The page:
Westmont Magazine Close to Home
Although Rob Guillermo was born in Santa Barbara, and his wife, Janie, grew up there, they wanted their daughter, Chelsea ’02, to go away to college. A talented student, she could attend any school she wanted, and Rob envisioned her at Duke.
Much to their surprise, Chelsea chose Westmont. “I had no idea what Westmont was all about,” Rob recalls. “It was that mystical college up on the hill.” He kept encouraging her to consider other schools.
But Chelsea wanted to grow as a Christian in an environment that supported her beliefs. “She wanted to be an ’insider,’ and encircle herself with Christians during her college years,” Janie explains. “She asked me, ‘When else could I live in that kind of environment?’”
According to her parents, Chelsea is happy with her choice. “She loves Westmont and is getting a great education,” Rob says. “She is really turned on to school and complains that she can’t fit in all the classes she wants to take.”
Like most students, Chelsea came to college uncertain about a major. But she has already decided to double-major in Spanish and art, and she has won a $2,000 art scholarship for next year. Art Professor Susan Savage helped her work out her program.
“The school is building her up, and she’s blooming,” Janie notes. “It’s exciting as a mom to see people care about your daughter so much.”
“Every class at Westmont has challenged Chelsea,” Rob adds. “She took honors English, and I worried about all the papers, but she hasn’t come home and asked for our help!”
“We always wanted Chelsea to be excited about school and love education just for the sake of education, so we’re pleased,” Janie states.
As teachers, the Guillermos appreciate students who love to learn. For nearly 30 years, Rob has taught history at junior high schools in Santa Barbara, earning a reputation as a stimulating and innovative teacher. In 1995, he “graduated” to Santa Barbara High. He involves students in group projects and requires them to compile a notebook, encouraging creativity. To help students understand the French Revolution, he divides the class up into peasants and aristocrats and lavishes licorice and favors on the latter.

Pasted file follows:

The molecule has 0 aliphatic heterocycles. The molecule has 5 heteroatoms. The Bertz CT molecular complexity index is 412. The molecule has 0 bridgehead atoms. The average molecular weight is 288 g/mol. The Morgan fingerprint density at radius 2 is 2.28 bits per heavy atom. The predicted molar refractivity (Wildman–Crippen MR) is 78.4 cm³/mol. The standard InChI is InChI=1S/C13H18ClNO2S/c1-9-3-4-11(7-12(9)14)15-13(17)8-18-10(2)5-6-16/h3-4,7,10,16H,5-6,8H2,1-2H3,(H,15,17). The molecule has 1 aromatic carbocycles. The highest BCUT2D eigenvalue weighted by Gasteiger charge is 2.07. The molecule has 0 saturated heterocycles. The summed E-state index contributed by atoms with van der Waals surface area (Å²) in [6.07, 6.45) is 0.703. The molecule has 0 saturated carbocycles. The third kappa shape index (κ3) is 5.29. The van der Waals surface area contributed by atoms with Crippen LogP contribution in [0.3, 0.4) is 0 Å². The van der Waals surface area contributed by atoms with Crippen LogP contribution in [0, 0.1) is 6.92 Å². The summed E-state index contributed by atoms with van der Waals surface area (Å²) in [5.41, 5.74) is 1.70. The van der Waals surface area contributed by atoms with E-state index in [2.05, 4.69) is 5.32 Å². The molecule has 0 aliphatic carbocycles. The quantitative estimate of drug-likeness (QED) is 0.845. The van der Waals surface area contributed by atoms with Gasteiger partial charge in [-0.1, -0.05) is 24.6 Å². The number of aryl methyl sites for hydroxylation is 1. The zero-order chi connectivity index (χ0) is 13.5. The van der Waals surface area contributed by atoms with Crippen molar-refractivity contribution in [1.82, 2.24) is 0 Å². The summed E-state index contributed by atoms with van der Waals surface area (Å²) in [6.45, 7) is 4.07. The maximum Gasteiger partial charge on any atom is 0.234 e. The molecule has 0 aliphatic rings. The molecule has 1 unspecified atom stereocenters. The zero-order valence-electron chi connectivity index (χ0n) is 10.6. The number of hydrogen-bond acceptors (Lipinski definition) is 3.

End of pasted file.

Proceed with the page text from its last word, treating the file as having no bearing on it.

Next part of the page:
Rob studied civil planning at the University of California at Santa Barbara, but discovered through an internship that he
didn’t want to be a planner. He decided to try teaching simply because it would give him summers off to enjoy fishing, water skiing, surfing, and beach volleyball. But he took to teaching immediately, enjoyed the students, and discovered he was good at it.
Janie, who has a B.S. and M.A. in nursing, worked at a local hospital for years before becoming a teacher at Santa Barbara City College seven years ago. “I learned how to teach from Rob — from living day to day with a really great teacher,” she notes.
While Rob is still concerned that Chelsea stayed so close to home, he and Janie have no reservations about her college experience.
“I was worried that Chelsea would become more narrow in her faith at Westmont, but instead she has broadened her perspective,” Janie confides. “The professors encourage students to discuss and explore their beliefs so they can develop their own faith.”
“I’ve been impressed to see that everyone at Westmont knows what the mission statement is — and they live it,” Rob states. “We have seen all the points — intellectual growth, community, spiritual development — met in our daughter’s experience.”